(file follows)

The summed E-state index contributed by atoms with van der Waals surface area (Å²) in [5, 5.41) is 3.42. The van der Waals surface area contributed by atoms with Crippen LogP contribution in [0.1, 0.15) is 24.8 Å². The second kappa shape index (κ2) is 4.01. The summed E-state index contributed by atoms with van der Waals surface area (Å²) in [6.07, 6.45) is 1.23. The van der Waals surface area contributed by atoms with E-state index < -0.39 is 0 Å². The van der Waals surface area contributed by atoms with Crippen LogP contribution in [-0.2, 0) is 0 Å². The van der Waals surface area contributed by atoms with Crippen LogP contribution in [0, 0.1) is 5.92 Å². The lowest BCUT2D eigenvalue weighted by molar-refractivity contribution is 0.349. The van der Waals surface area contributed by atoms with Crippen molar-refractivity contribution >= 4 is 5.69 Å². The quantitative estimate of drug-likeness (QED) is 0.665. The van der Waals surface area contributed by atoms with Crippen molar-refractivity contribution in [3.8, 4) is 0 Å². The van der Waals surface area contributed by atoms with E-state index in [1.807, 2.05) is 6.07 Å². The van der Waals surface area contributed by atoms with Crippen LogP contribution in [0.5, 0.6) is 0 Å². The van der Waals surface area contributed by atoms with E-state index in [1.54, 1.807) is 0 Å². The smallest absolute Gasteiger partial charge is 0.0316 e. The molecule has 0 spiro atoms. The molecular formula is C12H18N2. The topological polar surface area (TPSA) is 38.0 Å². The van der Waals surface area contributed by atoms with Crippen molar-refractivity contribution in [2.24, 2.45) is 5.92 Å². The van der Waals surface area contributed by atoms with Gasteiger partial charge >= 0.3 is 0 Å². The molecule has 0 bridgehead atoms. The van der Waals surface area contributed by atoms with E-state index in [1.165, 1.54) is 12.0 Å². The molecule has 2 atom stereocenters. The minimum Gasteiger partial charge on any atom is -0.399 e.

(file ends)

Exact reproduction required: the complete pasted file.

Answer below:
The summed E-state index contributed by atoms with van der Waals surface area (Å²) in [5, 5.41) is 3.42. The van der Waals surface area contributed by atoms with Crippen LogP contribution in [0.1, 0.15) is 24.8 Å². The second kappa shape index (κ2) is 4.01. The summed E-state index contributed by atoms with van der Waals surface area (Å²) in [6.07, 6.45) is 1.23. The van der Waals surface area contributed by atoms with E-state index < -0.39 is 0 Å². The van der Waals surface area contributed by atoms with Crippen LogP contribution in [-0.2, 0) is 0 Å². The van der Waals surface area contributed by atoms with Crippen LogP contribution in [0, 0.1) is 5.92 Å². The lowest BCUT2D eigenvalue weighted by molar-refractivity contribution is 0.349. The van der Waals surface area contributed by atoms with Crippen molar-refractivity contribution >= 4 is 5.69 Å². The quantitative estimate of drug-likeness (QED) is 0.665. The van der Waals surface area contributed by atoms with Crippen molar-refractivity contribution in [3.8, 4) is 0 Å². The van der Waals surface area contributed by atoms with E-state index in [1.807, 2.05) is 6.07 Å². The van der Waals surface area contributed by atoms with Crippen LogP contribution in [0.5, 0.6) is 0 Å². The van der Waals surface area contributed by atoms with E-state index in [1.54, 1.807) is 0 Å². The smallest absolute Gasteiger partial charge is 0.0316 e. The molecule has 0 spiro atoms. The molecular formula is C12H18N2. The topological polar surface area (TPSA) is 38.0 Å². The van der Waals surface area contributed by atoms with Crippen molar-refractivity contribution in [2.24, 2.45) is 5.92 Å². The van der Waals surface area contributed by atoms with Gasteiger partial charge >= 0.3 is 0 Å². The molecule has 0 bridgehead atoms. The van der Waals surface area contributed by atoms with E-state index in [1.165, 1.54) is 12.0 Å². The molecule has 2 atom stereocenters. The minimum Gasteiger partial charge on any atom is -0.399 e.